Abstract: (Joint work with Marc Lackenby.) Given any two diagrams of the same knot or link, we provide an explicit upper bound on the number of Reidemeister moves required to pass between them in terms of the number of crossings in each diagram. This provides a new and conceptually simple solution to the equivalence problem for knot and links.

Thursday February 4, 15:00, room B1.01

Andrei Tetenov (Gorno-Altaisk)

The structure and rigidity of self-similar Jordan arcs

Abstract: Suppose the Jordan arc γ is the invariant set for a digraph system S of contraction similarities. Then either the arc γ is an invariant set for some multizipper and admits non-trivial deformations or γ is a straight line segment, the system S does not satisfy the weak separation property, and the self-similar structure (γ,S) is rigid.

Thursday February 11, 15:00, room B1.01

Dmitri Panov (Imperial)

Hyperbolic geometry and symplectic manifolds with c1=0

Abstract: We will show how to use 4-dimensional hyperbolic geometry to construct symplectic manifolds of dimension 6 with c1=0. In particular using Davis manifold we construct a first known example of simply connected symplectic 6-fold with c1=0 that does not admit a compatible Kahler structure. If the time permits we will describe further examples with arbitrary large Betti numbers together with higher-dimensional analogues of this construction, producing non-Kahler symplectic Fano manifolds. This is a joint work with Joel Fine.

Thursday February 18, 15:00, room B1.01

Hee Jung Kim (Max-Planck)

Double point surgery and configurations of surfaces in 4-manifolds

Abstract: We introduce a new operation, double point surgery on a configuration of surfaces in a 4-manifold, and use it to construct configurations that are smoothly knotted, without changing the topological type or the smooth embedding type of the individual components of the configuration. Taking branched covers, we produce smoothly exotic actions of Zm ⊕ Zn on simply connected 4-manifolds with complicated fixed-point sets.

Thursday February 25, 15:00, room B1.01

Andrzej Zuk (Paris)

L2 Betti numbers of closed manifolds

Abstract: TBA

Thursday March 4, 15:00, room B1.01

Caroline Series (Warwick)

Top terms of trace polynomials in Kra's plumbing construction

Abstract: (Joint work with Sara Maloni.) Kra's plumbing construction manufactures a surface S by `plumbing' together a suitable family of triply punctured spheres. This gives a natural pants decomposition of S, together with a projective structure for which the associated holonomy representation ρ depends on the `plumbing parameters' τi. In particular Trace ρ(γ), for γ ∈ π1(S), is a polynomial in the τi.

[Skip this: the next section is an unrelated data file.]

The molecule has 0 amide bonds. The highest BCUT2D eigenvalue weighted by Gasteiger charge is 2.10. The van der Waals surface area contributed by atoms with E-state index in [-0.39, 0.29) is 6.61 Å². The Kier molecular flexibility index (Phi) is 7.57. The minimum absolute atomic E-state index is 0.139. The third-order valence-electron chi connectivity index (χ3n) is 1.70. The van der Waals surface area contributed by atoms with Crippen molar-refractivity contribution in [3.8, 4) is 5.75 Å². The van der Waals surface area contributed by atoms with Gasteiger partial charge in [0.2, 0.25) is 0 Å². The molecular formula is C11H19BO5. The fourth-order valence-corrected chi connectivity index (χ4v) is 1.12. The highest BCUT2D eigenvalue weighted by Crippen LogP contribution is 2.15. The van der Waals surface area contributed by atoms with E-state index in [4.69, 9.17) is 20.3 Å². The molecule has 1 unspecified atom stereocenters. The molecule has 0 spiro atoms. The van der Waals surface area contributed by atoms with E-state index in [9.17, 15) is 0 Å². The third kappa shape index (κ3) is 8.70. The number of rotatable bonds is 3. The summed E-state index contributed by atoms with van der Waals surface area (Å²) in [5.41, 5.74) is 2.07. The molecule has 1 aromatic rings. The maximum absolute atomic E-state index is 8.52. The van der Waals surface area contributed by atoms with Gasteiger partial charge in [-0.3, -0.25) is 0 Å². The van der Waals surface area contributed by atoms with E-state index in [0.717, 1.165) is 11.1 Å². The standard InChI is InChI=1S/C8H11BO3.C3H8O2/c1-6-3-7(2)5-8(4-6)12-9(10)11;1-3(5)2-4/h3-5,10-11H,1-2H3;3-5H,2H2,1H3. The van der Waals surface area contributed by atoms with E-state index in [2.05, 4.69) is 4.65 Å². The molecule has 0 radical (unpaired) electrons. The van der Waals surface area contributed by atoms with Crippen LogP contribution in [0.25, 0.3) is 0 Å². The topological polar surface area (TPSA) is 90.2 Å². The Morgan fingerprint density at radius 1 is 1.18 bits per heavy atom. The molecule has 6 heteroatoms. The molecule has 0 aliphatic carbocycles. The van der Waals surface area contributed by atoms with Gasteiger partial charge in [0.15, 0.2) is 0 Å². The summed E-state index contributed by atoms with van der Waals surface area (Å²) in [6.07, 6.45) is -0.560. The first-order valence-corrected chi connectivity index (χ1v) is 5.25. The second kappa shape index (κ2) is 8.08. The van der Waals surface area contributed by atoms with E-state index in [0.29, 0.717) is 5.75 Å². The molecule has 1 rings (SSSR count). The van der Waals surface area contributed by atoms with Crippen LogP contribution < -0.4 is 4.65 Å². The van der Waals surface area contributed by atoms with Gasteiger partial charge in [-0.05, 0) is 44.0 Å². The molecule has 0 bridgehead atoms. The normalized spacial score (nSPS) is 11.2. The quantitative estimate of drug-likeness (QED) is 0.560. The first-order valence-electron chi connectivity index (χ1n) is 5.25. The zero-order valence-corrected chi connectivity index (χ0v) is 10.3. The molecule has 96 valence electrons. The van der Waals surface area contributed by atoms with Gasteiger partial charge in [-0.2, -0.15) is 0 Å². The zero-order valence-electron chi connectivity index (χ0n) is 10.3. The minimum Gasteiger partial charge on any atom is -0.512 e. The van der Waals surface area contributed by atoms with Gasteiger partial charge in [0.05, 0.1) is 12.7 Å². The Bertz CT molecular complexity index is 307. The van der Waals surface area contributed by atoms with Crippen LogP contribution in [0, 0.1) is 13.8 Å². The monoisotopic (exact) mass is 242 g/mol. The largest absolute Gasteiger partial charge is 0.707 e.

Simple curves on S can be described in terms of their Dehn-Thurston coordinates relative to the pants decomposition. After explaining the construction, we show that if γ is simple there is a very simple formula relating the coefficients of the top terms of ρ(γ) and its Dehn-Thurston coordinates.

Maloni spoke in last year's seminar: in this talk we present a combinatorial proof which applies to an arbitrary pants decomposition and which involves a rather interesting result on matrix products.

Thursday March 11, 15:00, room B1.01

Daniele Alessandrini (Strasbourg)

On the compactification of Teichmuller-like parameter spaces

Abstract: The construction of compactifications of Teichmuller spaces in the approach of Morgan and Shalen has close relationships with tropical geometry. By studying the general properties of the logarithmic limit set of real semi-algebraic sets, it is possible to generalize their construction and to understand some of its properties. When applied to Teichmuller spaces, this gives the compactification of Thurston, and the natural piecewise linear structure of the boundary appears automatically, showing clearly how this structure is related with the semi-algebraic structure of the interior part. It is also possible to construct a compactification of the parameter spaces of strictly convex projective structures on a closed n-manifold. In this case objects from tropical geometry also appear in the interpretation of the boundary points.

Thursday March 11, 16:15, room B3.03

Jim Howie (Heriot-Watt)

Dehn surgery and prime factors

Abstract: A 3-manifold obtained by Dehn surgery on a knot is generically - but not always - irreducible. The Cabling Conjecture of Gonzalez-Acuna and Short asserts that a reducible manifold can be obtained only in a specified way, in which case the number of prime factors is precisely 2. I shall discuss the weaker conjecture that Dehn surgery can never produce a manifold with more than 2 prime factors.

Thursday March 18, 15:00, room D1.07

Laurent Bartholdi (Göttingen)

Amenability of groups and algebras